Archive for Joan Collins

T.P.

Posted in FILM, literature with tags , , , , , , , , , , , , , , , , , , , , on September 23, 2017 by dcairns

Yes, enjoying Talking Pictures thanks very much. First heard about this new free cable channel when at the conference in London the other week. It’s up past Film4 so I might never have clicked onto it if I hadn’t had reason to suspect its presence. It arrived with no publicity, like a B-picture in the night.

But it’s not a B-picture channel — the real attraction is the quota quickies. The schedule is simply stuffed with British obscurities. We watched MRS. PYM OF SCOTLAND YARD (1940) which stars Mary Clare from ON THE NIGHT OF THE FIRE though sadly she doesn’t play her smart female detective the way she did her crazy street person in that film (“Ah-ahh-aaahhh-I’m gonna SCREAM!!!”). The plot involves a phony medium and murder by vacuum cleaner. It also features a nubile Irene Handle. 29 years old. You ain’t never had no Irene like that. And Nigel Patrick, doing his fast-talking thing that he did.

On first discovering the channel I set my box to record highlights of the next week’s airings, and a couple of days later we started watching. I think we watched five films. “They’re going to find us covered in cobwebs,” said Fiona.

Fiona got sucked into A TOUCH OF LOVE, a thick slice of Margaret Drabble from 1969 with Sandy Dennis doing an excellent English accent. She was waiting to see a nubile Ian McKellen, and by the time he turned up as a randy TV presenter, she had to know what happened next, a problem few seem to have had back in the day. Waris Hussein, an interesting guy with an interesting career, sadly does not look to be actually an interesting director on the basis of this one. Eleanor Bron cemented the sense of middle-class ennui, if one can cement a sense, and if anyone can it’s Eleanor.

There was a short consisting of Algernon Blackwood clubbishly narrating his worst ever story to, persistently, the wrong camera — I was in heaven. There was BITTER HARVEST, which I’d actually heard of and wanted to see — a 1963 adaptation of Patrick Hamilton’s 20,000 Streets Under the Sky. God it was dreadful. In fairness, Peter Graham Scott directed with expressive gusto (usually misplace) and you could see they were trying to make a Bardot out of the perky Janet Munro, which could have worked if they hadn’t converted Hamilton’s low-key melancholy into a prurient-yet-moralising Road to Ruin farrago. Alan Badel was supposed to turn up as a smutty toff, so I had to watch, but we got a framed picture of him in scene one and then he didn’t appear in person until about ten minutes from the end. As with the Drabble, the terrible title should have been a warning.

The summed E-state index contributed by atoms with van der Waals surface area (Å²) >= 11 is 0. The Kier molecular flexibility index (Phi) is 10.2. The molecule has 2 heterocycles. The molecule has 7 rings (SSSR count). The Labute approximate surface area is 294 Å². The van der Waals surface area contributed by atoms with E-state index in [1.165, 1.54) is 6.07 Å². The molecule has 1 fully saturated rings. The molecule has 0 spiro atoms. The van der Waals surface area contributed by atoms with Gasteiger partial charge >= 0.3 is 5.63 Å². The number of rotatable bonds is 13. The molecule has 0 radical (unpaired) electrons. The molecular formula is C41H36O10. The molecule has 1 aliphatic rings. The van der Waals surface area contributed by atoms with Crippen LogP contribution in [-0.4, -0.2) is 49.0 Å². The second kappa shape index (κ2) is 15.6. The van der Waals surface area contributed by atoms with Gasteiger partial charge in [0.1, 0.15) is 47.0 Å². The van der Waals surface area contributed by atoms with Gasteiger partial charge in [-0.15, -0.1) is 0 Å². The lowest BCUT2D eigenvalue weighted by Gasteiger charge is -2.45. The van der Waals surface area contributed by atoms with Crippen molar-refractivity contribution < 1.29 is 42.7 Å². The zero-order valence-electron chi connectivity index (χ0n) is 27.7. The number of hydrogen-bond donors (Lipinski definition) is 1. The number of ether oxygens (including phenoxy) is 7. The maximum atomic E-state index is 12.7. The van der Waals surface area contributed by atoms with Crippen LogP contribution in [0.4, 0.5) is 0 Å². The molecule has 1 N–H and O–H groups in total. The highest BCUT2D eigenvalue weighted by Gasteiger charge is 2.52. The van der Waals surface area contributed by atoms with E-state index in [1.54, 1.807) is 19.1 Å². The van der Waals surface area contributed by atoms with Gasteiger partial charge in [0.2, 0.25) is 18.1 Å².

Best of this batch was probably COSH BOY (known in America as THE SLASHER) , a 1953 juvie crime epic directed by Lewis Gilbert. The violence is nearly all off-camera. James Kenney is impressively loathsome, except a bit of charm or enjoyable menace might have made the thing more watchable. It’s like having Andy Robinson’s Scorpio killer as your lead character, although the movie keeps backing away from having anyone badly hurt. It promises mayhem and then in the next scene it’ll turn out that, oh, that night watchman was only slightly injured by the bullet to the chest. It’s like the padre scene of IF…. going on forever. Kenney does do some Oscar-worthy snivelling when his comeuppance is to hand, and we get a fair amount of screen time devoted to a teenage Joan Collins, talking in her natural cock-er-knee accent.

COSH BOY backwards is pronounced YOB SHOCK.